Mortgage Payoff

Early in 2014, I looked over our financial plan for the year. Typically, my wife would be included but she’s not real interested in numbers so I tell her what I’m planning to do (increase savings so we can reach X$ in Y account by the end of the year) and she’s asks a few questions, then I apply the goal-o-matic and at the end of the year we are where we need to be. It’s a nice system, and one that has helped me become a much better saver.

See, when I first started trying to save money (in vain) I kept my savings account at the same bank where my checking account was. After I got paid at the beginning of every month when I was in undergrad, I “paid myself first” and transferred some money to my savings account – usually $100 or $150 depending on the month. As you can guess, this didnt work at all. Typically sometime during the month, I’d run low on cash in checking and end up taking the money back out of my savings and putting it into checking. All this robbing of future me took was a few clicks on the computer (and can now be accomplished with a cell phone). Needless to say, this strategy never worked well. I was able to tell myself  was saving, but then still be shocked when the balance was never that high. It was grand! I could rest easy telling myself I was saving, then still have nothing.

After about 4-5 years of this, I finally wised up. I realized that I needed to put some hurdle (any hurdle, really) between me and my savings, so I opened up an account at an online bank. Doing that was just enough to stop me from spending my savings. It took too long to get back to my account, and I’d run the risk of overdrafting if I did it. It put up a simple question between me and whatever I was considering buying when my account was low “Are you interested in paying the $30+ dollars for this because the transfer wont finish on time?” Naturally, the answer was always no, and I started to see balances build in my savings.

After looking at our numbers and projections for 2014, we are going to hit a few important milestones. First of all, we are going to finally slay the last student loan. I upped the payment back to where it was before we got new windows, and if we do nothing the entire year, the balance will be gone (or really close to it) by 12/31/2013. Obviously, if we pay off more each month than what I’ve set up the auto payment as, that loan will be gone even sooner. The goal is to get rid of that as quickly as possible, then move our debt repayment energy elsewhere.

One of the first things that I thought about moving the cash that we will have in 2015 into is the emergency fund. Again though, I upped the amount going to this account every month and now we will likely hit our target number (10k) by the end of the year as well. H and I decided that once we hit 10k, we’d stop the majority of the contributions to the account (but still contribute a small amount monthly) until we hit 12k, then cease contributions all together. Back of the envelope numbers are suggesting that we will hit the 10k mark either late 2014 or early 2015, depending on how quickly the student loan payment goes away and gets redirected as well.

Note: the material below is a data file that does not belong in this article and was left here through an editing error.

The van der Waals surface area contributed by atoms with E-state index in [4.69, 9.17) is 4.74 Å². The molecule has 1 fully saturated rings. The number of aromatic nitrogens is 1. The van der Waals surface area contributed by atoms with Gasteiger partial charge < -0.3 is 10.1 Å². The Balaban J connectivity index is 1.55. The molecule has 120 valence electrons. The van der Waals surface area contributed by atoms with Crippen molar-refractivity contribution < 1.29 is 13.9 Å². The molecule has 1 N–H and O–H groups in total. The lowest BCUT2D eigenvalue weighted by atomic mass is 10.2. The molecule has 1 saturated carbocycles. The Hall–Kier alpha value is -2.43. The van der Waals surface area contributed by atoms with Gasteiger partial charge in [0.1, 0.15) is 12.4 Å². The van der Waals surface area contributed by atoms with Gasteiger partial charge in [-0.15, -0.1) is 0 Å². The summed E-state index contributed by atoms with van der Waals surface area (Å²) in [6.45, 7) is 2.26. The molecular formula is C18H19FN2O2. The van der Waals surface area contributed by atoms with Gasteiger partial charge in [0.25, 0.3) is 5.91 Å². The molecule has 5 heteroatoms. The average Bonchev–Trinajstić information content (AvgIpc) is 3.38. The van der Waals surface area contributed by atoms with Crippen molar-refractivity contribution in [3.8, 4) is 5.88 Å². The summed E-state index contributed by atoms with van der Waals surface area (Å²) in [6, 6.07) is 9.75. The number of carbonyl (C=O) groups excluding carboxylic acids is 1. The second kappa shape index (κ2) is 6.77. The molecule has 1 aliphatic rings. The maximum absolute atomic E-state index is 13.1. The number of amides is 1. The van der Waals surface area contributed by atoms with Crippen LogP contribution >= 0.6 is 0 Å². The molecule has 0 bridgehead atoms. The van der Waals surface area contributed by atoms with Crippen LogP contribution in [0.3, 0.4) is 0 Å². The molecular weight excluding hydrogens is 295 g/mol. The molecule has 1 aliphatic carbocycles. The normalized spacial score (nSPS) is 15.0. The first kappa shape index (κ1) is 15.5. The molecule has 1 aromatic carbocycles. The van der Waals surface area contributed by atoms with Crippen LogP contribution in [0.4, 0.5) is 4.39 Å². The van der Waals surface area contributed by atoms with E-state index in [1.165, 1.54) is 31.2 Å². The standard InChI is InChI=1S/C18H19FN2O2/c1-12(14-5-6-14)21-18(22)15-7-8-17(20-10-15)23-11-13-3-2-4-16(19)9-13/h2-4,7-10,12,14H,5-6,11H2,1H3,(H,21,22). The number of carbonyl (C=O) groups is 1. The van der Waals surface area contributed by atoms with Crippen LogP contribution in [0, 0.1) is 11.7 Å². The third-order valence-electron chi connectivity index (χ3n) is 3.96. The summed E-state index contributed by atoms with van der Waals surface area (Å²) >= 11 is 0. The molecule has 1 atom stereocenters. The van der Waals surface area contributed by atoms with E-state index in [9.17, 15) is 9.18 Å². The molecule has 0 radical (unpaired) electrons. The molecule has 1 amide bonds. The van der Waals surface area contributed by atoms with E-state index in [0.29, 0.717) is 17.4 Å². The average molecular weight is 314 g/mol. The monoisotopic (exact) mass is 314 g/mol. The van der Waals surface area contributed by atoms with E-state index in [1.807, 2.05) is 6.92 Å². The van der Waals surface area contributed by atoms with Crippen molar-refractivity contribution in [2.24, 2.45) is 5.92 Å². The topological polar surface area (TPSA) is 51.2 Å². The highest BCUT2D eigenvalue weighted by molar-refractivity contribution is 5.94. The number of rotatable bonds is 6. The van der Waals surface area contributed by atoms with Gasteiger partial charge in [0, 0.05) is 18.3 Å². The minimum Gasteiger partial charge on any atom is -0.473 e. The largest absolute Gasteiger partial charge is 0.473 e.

So for now, H and I are going to think about where to go after this year. Do we want to pay off our house as quickly as possible? It’s got a 3.375% interest rate and we’ve got ~50% Loan to Value ratio at this point, after all of our upgrades and payments made over the past 18 months. The rate is low and we would most likely do better long term elsewhere, but it would be a huge cash flow bonus to be totally debt free (it’s almost 33% of our non savings/non investment budget per month). Should we work on acquiring more assets, either rental properties or equities? Should we focus on continuing to expand our passive cash flow?

Thankfully, we dont have to decide right away, as all this magic will take 12 months. I bet they will fly by, but they will still be crazy and we will need to keep this in the back of our heads all year long.

Readers: What is your financial situation going to be at the end of 2014? What are you looking forward to accomplishing and what are you hoping to achieve? More importantly, how do you plan to get there?

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4 thoughts on “Mortgage Payoff

  1. This year, my goal is to be free of credit card debt, build up a nice savings, contribute more towards investments, and start thinking about purchasing property (probably a rental house in a cheaper state). Then I’ll tackle my student loans!

  2. Don’t be in a hurry to pay-off (or even down) that sub-4% loan. Sometime during the life of that 30 year loan I predict you’ll be able to get CDs at higher percentage rare than that. During the late 70s/early 80s you could get 11% CDs!!

    Max out 401ks/IRAs, make wise improvements to your home (e.g., upgrade the rest of the windows) and make after tax investments.

    • Mary –
      That’s something that I am always wondering about (and obviously, we arent quite ready to deal with it, thankfully). Debt freedom sounds pretty good on paper, and paying off the mortgage would reduce our yearly expenses by about 13k – making FI easier, but you’re right – we could be forgoing more gains if we invested it wisely instead.

      One thing to note – we have a 15 year loan (with ~13 years left) on the house, not a 30 🙂

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